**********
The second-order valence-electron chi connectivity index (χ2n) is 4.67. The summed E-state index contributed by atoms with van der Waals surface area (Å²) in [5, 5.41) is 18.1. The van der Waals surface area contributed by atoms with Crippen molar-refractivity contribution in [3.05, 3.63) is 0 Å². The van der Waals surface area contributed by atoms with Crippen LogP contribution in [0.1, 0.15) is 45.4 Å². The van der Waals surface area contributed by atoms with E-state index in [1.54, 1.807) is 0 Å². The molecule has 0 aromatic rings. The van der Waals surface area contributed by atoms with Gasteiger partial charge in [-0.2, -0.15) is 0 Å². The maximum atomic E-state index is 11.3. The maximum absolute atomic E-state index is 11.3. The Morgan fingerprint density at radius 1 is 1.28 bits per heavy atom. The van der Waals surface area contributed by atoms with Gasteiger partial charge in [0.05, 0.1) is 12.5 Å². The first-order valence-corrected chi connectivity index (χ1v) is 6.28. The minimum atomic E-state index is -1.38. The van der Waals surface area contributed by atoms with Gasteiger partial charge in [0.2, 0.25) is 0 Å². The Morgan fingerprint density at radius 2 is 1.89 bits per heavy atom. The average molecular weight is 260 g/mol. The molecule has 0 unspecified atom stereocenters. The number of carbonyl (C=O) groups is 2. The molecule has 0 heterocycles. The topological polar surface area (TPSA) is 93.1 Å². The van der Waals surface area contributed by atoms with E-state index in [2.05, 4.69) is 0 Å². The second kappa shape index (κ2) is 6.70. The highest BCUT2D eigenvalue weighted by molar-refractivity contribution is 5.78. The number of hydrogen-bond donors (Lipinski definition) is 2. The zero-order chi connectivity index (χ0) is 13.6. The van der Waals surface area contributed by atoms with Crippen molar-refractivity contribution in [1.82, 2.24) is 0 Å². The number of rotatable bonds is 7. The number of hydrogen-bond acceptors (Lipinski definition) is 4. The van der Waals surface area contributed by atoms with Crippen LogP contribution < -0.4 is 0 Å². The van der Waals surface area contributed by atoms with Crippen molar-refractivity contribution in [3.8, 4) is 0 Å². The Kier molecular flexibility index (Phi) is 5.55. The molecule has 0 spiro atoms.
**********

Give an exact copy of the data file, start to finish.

The second-order valence-electron chi connectivity index (χ2n) is 4.67. The summed E-state index contributed by atoms with van der Waals surface area (Å²) in [5, 5.41) is 18.1. The van der Waals surface area contributed by atoms with Crippen molar-refractivity contribution in [3.05, 3.63) is 0 Å². The van der Waals surface area contributed by atoms with Crippen LogP contribution in [0.1, 0.15) is 45.4 Å². The van der Waals surface area contributed by atoms with E-state index in [1.54, 1.807) is 0 Å². The molecule has 0 aromatic rings. The van der Waals surface area contributed by atoms with Gasteiger partial charge in [-0.2, -0.15) is 0 Å². The maximum atomic E-state index is 11.3. The maximum absolute atomic E-state index is 11.3. The Morgan fingerprint density at radius 1 is 1.28 bits per heavy atom. The van der Waals surface area contributed by atoms with Gasteiger partial charge in [0.05, 0.1) is 12.5 Å². The first-order valence-corrected chi connectivity index (χ1v) is 6.28. The minimum atomic E-state index is -1.38. The van der Waals surface area contributed by atoms with Gasteiger partial charge in [0.2, 0.25) is 0 Å². The Morgan fingerprint density at radius 2 is 1.89 bits per heavy atom. The average molecular weight is 260 g/mol. The molecule has 0 unspecified atom stereocenters. The number of carbonyl (C=O) groups is 2. The molecule has 0 heterocycles. The topological polar surface area (TPSA) is 93.1 Å². The van der Waals surface area contributed by atoms with E-state index in [2.05, 4.69) is 0 Å². The second kappa shape index (κ2) is 6.70. The highest BCUT2D eigenvalue weighted by molar-refractivity contribution is 5.78. The number of hydrogen-bond donors (Lipinski definition) is 2. The zero-order chi connectivity index (χ0) is 13.6. The van der Waals surface area contributed by atoms with Crippen molar-refractivity contribution in [1.82, 2.24) is 0 Å². The number of rotatable bonds is 7. The number of hydrogen-bond acceptors (Lipinski definition) is 4. The van der Waals surface area contributed by atoms with Crippen LogP contribution < -0.4 is 0 Å². The van der Waals surface area contributed by atoms with Crippen molar-refractivity contribution in [3.8, 4) is 0 Å². The Kier molecular flexibility index (Phi) is 5.55. The molecule has 0 spiro atoms.